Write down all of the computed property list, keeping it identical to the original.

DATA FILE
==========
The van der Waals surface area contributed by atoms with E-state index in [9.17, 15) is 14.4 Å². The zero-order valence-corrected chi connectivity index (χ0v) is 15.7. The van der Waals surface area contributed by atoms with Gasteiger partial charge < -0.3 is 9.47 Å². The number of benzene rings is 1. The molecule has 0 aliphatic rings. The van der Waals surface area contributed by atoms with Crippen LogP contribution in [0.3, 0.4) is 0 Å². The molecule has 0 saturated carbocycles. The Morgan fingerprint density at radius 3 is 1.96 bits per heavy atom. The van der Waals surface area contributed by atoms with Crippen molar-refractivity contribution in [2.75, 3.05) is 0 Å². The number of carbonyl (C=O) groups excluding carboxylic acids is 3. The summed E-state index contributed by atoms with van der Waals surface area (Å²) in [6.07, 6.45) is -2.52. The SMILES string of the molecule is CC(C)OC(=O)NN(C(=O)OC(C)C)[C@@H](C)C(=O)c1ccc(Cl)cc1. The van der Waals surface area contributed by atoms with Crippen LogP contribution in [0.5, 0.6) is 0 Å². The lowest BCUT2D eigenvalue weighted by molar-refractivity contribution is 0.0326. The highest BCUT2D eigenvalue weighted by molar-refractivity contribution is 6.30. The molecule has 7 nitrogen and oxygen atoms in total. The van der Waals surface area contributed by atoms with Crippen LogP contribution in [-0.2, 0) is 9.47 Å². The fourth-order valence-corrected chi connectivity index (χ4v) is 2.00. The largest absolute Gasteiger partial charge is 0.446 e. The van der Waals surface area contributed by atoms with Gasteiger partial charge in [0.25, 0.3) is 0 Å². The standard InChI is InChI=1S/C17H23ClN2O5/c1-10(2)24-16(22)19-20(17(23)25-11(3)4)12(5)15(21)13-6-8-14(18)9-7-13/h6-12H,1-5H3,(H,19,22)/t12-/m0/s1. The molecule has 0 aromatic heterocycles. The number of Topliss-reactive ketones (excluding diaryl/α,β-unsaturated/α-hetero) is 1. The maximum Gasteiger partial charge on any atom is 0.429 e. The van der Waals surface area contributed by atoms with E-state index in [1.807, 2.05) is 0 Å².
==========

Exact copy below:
The van der Waals surface area contributed by atoms with E-state index in [9.17, 15) is 14.4 Å². The zero-order valence-corrected chi connectivity index (χ0v) is 15.7. The van der Waals surface area contributed by atoms with Gasteiger partial charge < -0.3 is 9.47 Å². The number of benzene rings is 1. The molecule has 0 aliphatic rings. The van der Waals surface area contributed by atoms with Crippen LogP contribution in [0.3, 0.4) is 0 Å². The molecule has 0 saturated carbocycles. The Morgan fingerprint density at radius 3 is 1.96 bits per heavy atom. The van der Waals surface area contributed by atoms with Crippen molar-refractivity contribution in [2.75, 3.05) is 0 Å². The number of carbonyl (C=O) groups excluding carboxylic acids is 3. The summed E-state index contributed by atoms with van der Waals surface area (Å²) in [6.07, 6.45) is -2.52. The SMILES string of the molecule is CC(C)OC(=O)NN(C(=O)OC(C)C)[C@@H](C)C(=O)c1ccc(Cl)cc1. The van der Waals surface area contributed by atoms with Crippen LogP contribution in [0.5, 0.6) is 0 Å². The lowest BCUT2D eigenvalue weighted by molar-refractivity contribution is 0.0326. The highest BCUT2D eigenvalue weighted by molar-refractivity contribution is 6.30. The molecule has 7 nitrogen and oxygen atoms in total. The van der Waals surface area contributed by atoms with Crippen LogP contribution in [-0.2, 0) is 9.47 Å². The fourth-order valence-corrected chi connectivity index (χ4v) is 2.00. The largest absolute Gasteiger partial charge is 0.446 e. The van der Waals surface area contributed by atoms with Gasteiger partial charge in [0.25, 0.3) is 0 Å². The standard InChI is InChI=1S/C17H23ClN2O5/c1-10(2)24-16(22)19-20(17(23)25-11(3)4)12(5)15(21)13-6-8-14(18)9-7-13/h6-12H,1-5H3,(H,19,22)/t12-/m0/s1. The molecule has 0 aromatic heterocycles. The number of Topliss-reactive ketones (excluding diaryl/α,β-unsaturated/α-hetero) is 1. The maximum Gasteiger partial charge on any atom is 0.429 e. The van der Waals surface area contributed by atoms with E-state index in [1.807, 2.05) is 0 Å².